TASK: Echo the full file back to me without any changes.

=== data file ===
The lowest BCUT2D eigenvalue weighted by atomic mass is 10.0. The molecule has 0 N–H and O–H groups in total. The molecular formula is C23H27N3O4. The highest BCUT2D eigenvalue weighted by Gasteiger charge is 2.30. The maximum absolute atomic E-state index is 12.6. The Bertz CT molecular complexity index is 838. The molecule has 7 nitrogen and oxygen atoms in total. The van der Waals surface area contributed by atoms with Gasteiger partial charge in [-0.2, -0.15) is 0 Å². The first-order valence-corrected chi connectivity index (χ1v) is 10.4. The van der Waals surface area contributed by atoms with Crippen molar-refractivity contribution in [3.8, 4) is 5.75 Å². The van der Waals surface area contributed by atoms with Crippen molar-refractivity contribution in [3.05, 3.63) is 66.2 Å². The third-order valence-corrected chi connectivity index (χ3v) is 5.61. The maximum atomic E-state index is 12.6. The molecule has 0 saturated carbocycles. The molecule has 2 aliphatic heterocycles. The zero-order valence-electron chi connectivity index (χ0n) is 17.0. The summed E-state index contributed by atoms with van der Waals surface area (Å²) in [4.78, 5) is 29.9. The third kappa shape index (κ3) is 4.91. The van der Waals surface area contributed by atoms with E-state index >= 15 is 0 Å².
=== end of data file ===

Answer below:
The lowest BCUT2D eigenvalue weighted by atomic mass is 10.0. The molecule has 0 N–H and O–H groups in total. The molecular formula is C23H27N3O4. The highest BCUT2D eigenvalue weighted by Gasteiger charge is 2.30. The maximum absolute atomic E-state index is 12.6. The Bertz CT molecular complexity index is 838. The molecule has 7 nitrogen and oxygen atoms in total. The van der Waals surface area contributed by atoms with Gasteiger partial charge in [-0.2, -0.15) is 0 Å². The first-order valence-corrected chi connectivity index (χ1v) is 10.4. The van der Waals surface area contributed by atoms with Crippen molar-refractivity contribution in [3.8, 4) is 5.75 Å². The van der Waals surface area contributed by atoms with Crippen molar-refractivity contribution in [3.05, 3.63) is 66.2 Å². The third-order valence-corrected chi connectivity index (χ3v) is 5.61. The maximum atomic E-state index is 12.6. The molecule has 0 saturated carbocycles. The molecule has 2 aliphatic heterocycles. The zero-order valence-electron chi connectivity index (χ0n) is 17.0. The summed E-state index contributed by atoms with van der Waals surface area (Å²) in [4.78, 5) is 29.9. The third kappa shape index (κ3) is 4.91. The van der Waals surface area contributed by atoms with E-state index >= 15 is 0 Å².